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It would depend on the aircraft you fly, and the rules of your operator.

For the B737 that I fly, our rules, which I believe are a U.K. CAA requirement, are that anything below cat1 minimas have to be an auto-land, so we brief cat 3 auto land and cat 1 reversion available meaning that if at the OM/1000 feet the RVR is at or above cat 1 minimas we can descend to cat 1 decision altitude and land manually if an equipment failure precludes an auto land.

Boeing, and some regulatory authorities, allow the 737 to fly manual cat 2 landings in which case it would be possible to brief cat 2 reversion in the same manner if cat 2 RVR was available at the approach ban point. I’ve never really understood the CAA saying no manual cat 2 approaches for the 737, as they allow them for other types. Boeing say that cat 2 single channel manual approaches are allowed, and even if you disconnect the auto-pilot below 400 feet rad alt when the aircraft has trimmed itself nose up on a dual channel approach a manual landing is no big deal.

Obviously operating with a HUD with manual cat2 or cat3 is different.

Don’t know if that helps.
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Old 3rd Apr 2021, 20:20
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And don't forget the fail operational 737, which has even more capability like no DH operation (which we bugged for everything below CAT I) or fail passive OEI landing (50ft DH in that case). It gets complicated fast, one has to be aware of the options and restrictions for the type one is currently flying and the operation one is currently working in.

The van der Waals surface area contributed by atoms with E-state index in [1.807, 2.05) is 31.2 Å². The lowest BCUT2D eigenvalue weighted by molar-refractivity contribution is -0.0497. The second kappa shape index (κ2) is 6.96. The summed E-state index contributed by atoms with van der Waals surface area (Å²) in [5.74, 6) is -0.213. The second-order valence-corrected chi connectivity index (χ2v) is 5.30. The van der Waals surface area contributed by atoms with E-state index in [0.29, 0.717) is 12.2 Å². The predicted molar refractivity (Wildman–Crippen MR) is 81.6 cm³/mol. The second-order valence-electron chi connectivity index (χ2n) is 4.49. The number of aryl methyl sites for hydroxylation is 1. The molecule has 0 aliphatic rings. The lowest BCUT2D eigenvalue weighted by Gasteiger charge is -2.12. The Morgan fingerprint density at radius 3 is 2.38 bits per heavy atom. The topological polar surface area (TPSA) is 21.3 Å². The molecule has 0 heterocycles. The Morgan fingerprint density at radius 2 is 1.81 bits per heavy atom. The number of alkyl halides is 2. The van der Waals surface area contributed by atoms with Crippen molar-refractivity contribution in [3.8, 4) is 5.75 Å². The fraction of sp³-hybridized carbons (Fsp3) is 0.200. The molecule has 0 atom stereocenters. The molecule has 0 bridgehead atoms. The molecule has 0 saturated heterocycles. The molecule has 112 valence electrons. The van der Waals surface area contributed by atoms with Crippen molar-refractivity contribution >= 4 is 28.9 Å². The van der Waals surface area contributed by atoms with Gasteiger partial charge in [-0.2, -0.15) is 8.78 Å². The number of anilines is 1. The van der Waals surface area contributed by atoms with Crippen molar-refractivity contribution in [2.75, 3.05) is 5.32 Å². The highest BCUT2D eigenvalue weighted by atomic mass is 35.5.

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Old 4th Apr 2021, 09:10
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Ah Reversion. Why would you 'revert' to CAT2 from CAT3? An airfield might change to CAT2 if it allowed increased traffic I guess, but they're unlikely to change their contract with you once they've told you and you've accepted a CAT3 approach.

In a 757 we have 3 autopilots, and at some point around 1500' they all come online, self test and you're expecting to see LAND3, Flare and Rollout armed.
Alternatives are LAND2 or MANLAND which means there's a 'problem' with one or two (although they might still be working)

In the event that you get LAND2 - the plane can still autoland it's just that we don't quite trust it as much - so there is an airplane specific limitation of 50'/200m - this is what we call reversion minima. Although it might sound like it, it's not CAT2 or 3A - you're still flying the same approach, you just have to rebug 50' on the radalt.

In the event that you get MANLAND - then obviously you're doing the landing.
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Old 4th Apr 2021, 14:02
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For the B737 that I fly, our rules, which I believe are a U.K. CAA requirement, are that anything below cat1 minimas have to be an auto-land,
I think that the CAA requirement is for the simulator currency to include a certain number of hand flown approaches, if you're going to put hand flown cat 2 into your manual.

Most airlines don't want to bother with that, so just write "autoland only" into their manuals, and thus you can fly cat 2 with the same training as cat 3.
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Old 4th Apr 2021, 16:33